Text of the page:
Thirteen organizations today, included the Right to Education Project, highlighted the discriminatory impacts of privatizing education on women and girls. The organizations submitted a brief to the UN Committee on the Elimination of Discrimination against Women (CEDAW) to inform its discussion on girls’ and women’s right to education. The organizations argue that privatization exacerbates gender discrimination and that States must ensure the full enjoyment of the right to education for all through a fully-accountable public education system.
Geneva, 7 July 2014
Today the UN Committee on the Elimination of Discrimination against Women (CEDAW) held its General Discussion on the Right to Education for Girls and Women, the aim of which is to commence the Committee’s process of elaborating a “General Recommendation on girls’/women’s right to education.” The purpose of the general recommendation is to provide authoritative guidance to States on the measures they should adopt in order to respect, protect and fulfill the right of women and girls to education.
Thirteen organizations from around the world presented a written submission to CEDAW on ‘Privatization and its Impact on the Right to Education of Women and Girls,’ highlighting evidence from a range of countries showing that more boys are enrolled in schools than girls, a problem that is exacerbated by the increasing privatization of education. Privatization in many cases deepens gender discrimination in education because already marginalized and vulnerable groups, including women and girls, are more disadvantaged by private provision and are the least able to pay for services.
Lucy McKernan, UN Liaison with the Global Initiative for Economic, Social and Cultural Rights, one of the 13 organizations which today delivered a joint statement to the Committee, told Committee members that “for poor families, even low-fees charged by private schools are a massive disincentive to educating girls. This problem is also further compounded by problems such as lack of regulation and oversight of private educational institutions, which can result, in some cases, in a lack of accountability for sexual assault of girls by school teachers and administrators, promotion of gender stereotypes, and lack of access to sexual and reproductive health education, which also have disproportionate impacts on girls.”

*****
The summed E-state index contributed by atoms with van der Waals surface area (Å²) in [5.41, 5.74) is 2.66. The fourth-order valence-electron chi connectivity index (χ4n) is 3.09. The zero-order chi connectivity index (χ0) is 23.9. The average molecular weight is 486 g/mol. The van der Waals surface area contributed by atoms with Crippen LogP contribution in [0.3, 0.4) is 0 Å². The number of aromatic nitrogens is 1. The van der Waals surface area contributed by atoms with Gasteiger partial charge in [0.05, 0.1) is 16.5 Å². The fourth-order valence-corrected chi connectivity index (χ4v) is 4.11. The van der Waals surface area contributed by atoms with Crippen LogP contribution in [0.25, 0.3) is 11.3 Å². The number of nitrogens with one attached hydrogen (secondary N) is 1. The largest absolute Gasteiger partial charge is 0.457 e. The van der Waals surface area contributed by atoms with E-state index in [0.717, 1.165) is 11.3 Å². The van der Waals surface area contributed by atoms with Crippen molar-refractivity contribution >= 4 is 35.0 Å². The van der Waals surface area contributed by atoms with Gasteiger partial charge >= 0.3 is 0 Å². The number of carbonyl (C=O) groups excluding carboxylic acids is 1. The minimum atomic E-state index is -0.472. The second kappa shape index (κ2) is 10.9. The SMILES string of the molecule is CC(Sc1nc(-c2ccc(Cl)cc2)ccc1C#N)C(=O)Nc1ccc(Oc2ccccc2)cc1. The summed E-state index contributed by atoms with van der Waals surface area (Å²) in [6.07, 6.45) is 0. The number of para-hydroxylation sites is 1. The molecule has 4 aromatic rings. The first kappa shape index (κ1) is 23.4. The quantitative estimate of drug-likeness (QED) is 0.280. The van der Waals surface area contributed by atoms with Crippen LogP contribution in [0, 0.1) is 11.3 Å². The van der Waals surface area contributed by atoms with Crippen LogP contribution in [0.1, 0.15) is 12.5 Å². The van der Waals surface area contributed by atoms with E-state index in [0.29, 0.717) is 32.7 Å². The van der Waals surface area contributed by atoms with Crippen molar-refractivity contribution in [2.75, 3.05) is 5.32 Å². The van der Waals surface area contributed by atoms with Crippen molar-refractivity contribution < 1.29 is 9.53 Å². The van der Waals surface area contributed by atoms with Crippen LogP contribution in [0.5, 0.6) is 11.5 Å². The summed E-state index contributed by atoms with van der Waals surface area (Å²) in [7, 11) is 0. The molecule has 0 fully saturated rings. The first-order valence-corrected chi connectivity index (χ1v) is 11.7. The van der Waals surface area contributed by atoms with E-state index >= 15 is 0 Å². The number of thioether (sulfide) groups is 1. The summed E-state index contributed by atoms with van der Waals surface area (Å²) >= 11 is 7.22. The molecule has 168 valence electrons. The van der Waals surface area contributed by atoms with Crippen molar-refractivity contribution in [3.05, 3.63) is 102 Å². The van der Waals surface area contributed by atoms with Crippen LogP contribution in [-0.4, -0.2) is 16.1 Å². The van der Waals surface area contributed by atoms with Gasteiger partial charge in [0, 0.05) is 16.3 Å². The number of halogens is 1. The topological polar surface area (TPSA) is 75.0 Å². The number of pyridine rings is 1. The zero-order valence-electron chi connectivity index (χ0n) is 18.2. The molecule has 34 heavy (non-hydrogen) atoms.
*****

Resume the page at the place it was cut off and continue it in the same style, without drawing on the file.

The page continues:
The organizations also highlighted that to redress structural discrimination, States must provide quality, accessible, free public schooling so parents are not forced to choose between their daughters and sons, in line with their international human rights obligations
Privatization of education is on the rise globally, particularly within the context of economic crisis and the move by many States to implement austerity measures and make significant cuts to social services. It is this increasing trend that makes it an opportune moment for the CEDAW Committee to offer guidance around issues of privatization of education, and its potentially detrimental impacts for women and girls.
Research shows that this trend is putting at risk children’s right to education in many countries. Research projects such as the Privatization in Education Research Initiative have been documenting in the last years the risks posed by this privatization trend in terms of social justice, and this topic has been the subject of a side-event at the last session of the Human Rights Council in Geneva as well as of growing scrutiny from UN human rights bodies.
The organizations collaborating in this initiative are: Ação Educativa; ActionAid; the Arab Campaign for Education for All (ACEA); the Asia South Pacific Association for Basic and Adult Education (ASPBAE); the Brazilian Campaign for the Right to Education; Education International; the Equal Education Law Centre (EELC); the Global Campaign for Education (GCE); the Global Initiative for Economic Social and Cultural Rights (GI-ESCR); the Latin American Campaign for the Right to Education (Campaña Latinoamericana por el Derecho a la Educación); the Education Support Program of the Open Society Foundations; the Right to Education Project; and SECTION27.
A copy of the report submitted to the CEDAW committee can be downloaded here
Mayra Gomez (USA)
+ 1 218 269 0137
Lucy McKernan (Switzerland)
+41 79 103 77 19 or +41 22 919 71 06